Kolosvari Arpadne Julia

Sunday, September 21st, 2008

Unto the East Kingdom College of Heralds and all others who do receive this letter, greetings from Kolosvari Arpadne Julia, Eastern Crown Herald!

This is the Letter of Decisions for the Internal Letter of Intent dated July 25th, 2008. It contains submissions received by July 22nd, 2008 and has 11 numbered items, plus one redraw from last month.

Many thanks to Ragnveig Snorradottir, Gawain of Miskbridge, Brunissende, and Alys Mackyntoich. Without their comments, I would not have been able to make these decisions on anything approaching a rational basis.

1 Caitriona MacCasky (f) - New Change of Holding Name forwarded & New Badge forwarded
Current name: Penni of Iron Bog

(Fieldless) On an escallop inverted azure a mermaid guardant proper.

No major changes. She cares most about sound. Her previous name submission of Triona Mac Casky was returned (05/2005 R-East) for lack of evidence for Triona as a period name, and because of the space in her surname. Her device, Argent, a mermaid vert and on a chief azure two spoons palewise argent, a base wavy azure, was registered under the holding name Penni of Iron Bog. The return noted: "We would register this name as either the all English Catrina MacCasky or as the English/Gaelic mix Caítríona MacCasky". The submitter is going with this latter option, which is a step from period practice but registerable. She prefers to drop the accent marks, which is allowed in Gaelic names as long as it's done consistently.

Caitríona is found in Mari Elspeth nic Bryan's "Index of Names in Irish Annals" (http://www.medievalscotland.org/kmo/AnnalsIndex/) as the standard Early Modern Irish Gaelic spelling of the name of 15 women, dated between 1360 and 1654. As noted on the ILoI, Gaelic names are registerable with all the accents dropped. MacCasky is a reasonable variant spelling based on Black p. 455 s.n. Macaskie: McKasky 1494, Makcasky 1574, and M'Caskie 1588. This combines Irish Gaelic with Scots, which is a step from period practice, but registerable.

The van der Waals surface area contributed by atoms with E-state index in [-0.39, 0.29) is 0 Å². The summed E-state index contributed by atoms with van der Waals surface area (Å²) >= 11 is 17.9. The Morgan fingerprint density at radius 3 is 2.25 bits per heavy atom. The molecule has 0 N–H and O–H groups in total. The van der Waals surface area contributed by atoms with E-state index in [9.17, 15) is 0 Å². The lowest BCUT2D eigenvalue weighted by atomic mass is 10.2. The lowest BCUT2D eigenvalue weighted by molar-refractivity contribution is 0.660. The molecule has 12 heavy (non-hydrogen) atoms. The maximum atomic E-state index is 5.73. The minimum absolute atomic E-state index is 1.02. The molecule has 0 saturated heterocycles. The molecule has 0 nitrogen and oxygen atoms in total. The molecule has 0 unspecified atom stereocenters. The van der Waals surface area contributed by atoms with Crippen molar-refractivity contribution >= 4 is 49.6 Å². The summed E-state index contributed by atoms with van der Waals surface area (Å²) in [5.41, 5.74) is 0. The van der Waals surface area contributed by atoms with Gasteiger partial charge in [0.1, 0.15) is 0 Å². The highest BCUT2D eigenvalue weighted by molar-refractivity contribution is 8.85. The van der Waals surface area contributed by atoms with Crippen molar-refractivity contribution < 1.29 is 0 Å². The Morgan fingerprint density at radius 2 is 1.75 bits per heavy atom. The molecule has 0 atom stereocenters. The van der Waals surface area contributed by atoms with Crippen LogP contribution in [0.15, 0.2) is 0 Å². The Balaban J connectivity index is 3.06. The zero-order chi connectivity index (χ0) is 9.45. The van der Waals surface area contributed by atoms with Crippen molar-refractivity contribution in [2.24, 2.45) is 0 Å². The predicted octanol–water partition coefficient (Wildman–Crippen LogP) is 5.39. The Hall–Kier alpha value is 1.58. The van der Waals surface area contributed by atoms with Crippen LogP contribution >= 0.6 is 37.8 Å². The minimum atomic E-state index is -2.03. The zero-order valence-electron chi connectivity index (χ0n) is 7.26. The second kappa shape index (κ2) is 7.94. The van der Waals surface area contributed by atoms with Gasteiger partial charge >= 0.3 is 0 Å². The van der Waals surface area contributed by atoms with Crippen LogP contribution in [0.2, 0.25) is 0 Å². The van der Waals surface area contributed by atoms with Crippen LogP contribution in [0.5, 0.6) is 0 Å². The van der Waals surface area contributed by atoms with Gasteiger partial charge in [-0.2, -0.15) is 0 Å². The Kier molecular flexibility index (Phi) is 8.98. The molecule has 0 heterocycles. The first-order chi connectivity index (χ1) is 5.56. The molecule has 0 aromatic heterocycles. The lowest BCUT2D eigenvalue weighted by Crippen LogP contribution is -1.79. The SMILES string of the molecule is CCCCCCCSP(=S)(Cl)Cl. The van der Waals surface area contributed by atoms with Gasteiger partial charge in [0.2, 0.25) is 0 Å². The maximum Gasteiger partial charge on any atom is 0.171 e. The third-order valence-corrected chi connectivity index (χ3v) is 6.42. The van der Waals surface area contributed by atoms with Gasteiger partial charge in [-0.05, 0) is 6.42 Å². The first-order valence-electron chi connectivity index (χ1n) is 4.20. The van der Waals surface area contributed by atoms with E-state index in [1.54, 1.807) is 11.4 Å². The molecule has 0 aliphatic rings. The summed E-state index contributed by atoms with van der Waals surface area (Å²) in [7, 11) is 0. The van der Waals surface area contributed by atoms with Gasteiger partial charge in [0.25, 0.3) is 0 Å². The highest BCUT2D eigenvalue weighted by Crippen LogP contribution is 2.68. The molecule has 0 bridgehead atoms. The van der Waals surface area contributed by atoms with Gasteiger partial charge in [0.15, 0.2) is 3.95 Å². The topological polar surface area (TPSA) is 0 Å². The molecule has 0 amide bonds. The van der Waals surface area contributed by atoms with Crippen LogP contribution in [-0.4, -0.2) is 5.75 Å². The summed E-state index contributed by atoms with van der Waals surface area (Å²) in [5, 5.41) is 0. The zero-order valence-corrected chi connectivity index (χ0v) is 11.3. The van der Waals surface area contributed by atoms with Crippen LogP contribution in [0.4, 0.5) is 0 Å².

This badge is clear of Ysolt de la Mere (Jan. 2007 Atlantia): (Fieldless) On an escallop inverted azure a fleur-de-lys Or, and the Kingdom of Atlantia (June 1981 Atlantia): (Fieldless) On an escallop inverted azure a plate; in each case, there's one CD for fieldlessness, and one for the type and tincture of the tertiary charge. It's also clear of Thora Ragnarsdottir (April 1994 Middle): Or, an escallop inverted azure, with one CD for removing the field, and another for adding the tertiary charge.

2 Cecily Tupholme (f) - New Name forwarded

No changes. "Faire Names for English Folks" by Christian de Holacombe (http://www.s-gabriel.org/names/christian/fairnames/givennames.html#women) lists Cecily among the top 50 women's names in the 1560s and 70s. Tupholme is the location of an abbey founded in the 12th century, according to "Abbeys of the Witham Valley" (Heritage Trust of Lincolnshire, http://www.lincsheritage.org/community_heritage/guides_information/witham_abbeys/site.php?key=tupholme_abbey). The name derives from tup meaning "sheep" and holme, a Saxon word meaning an island or raised ground.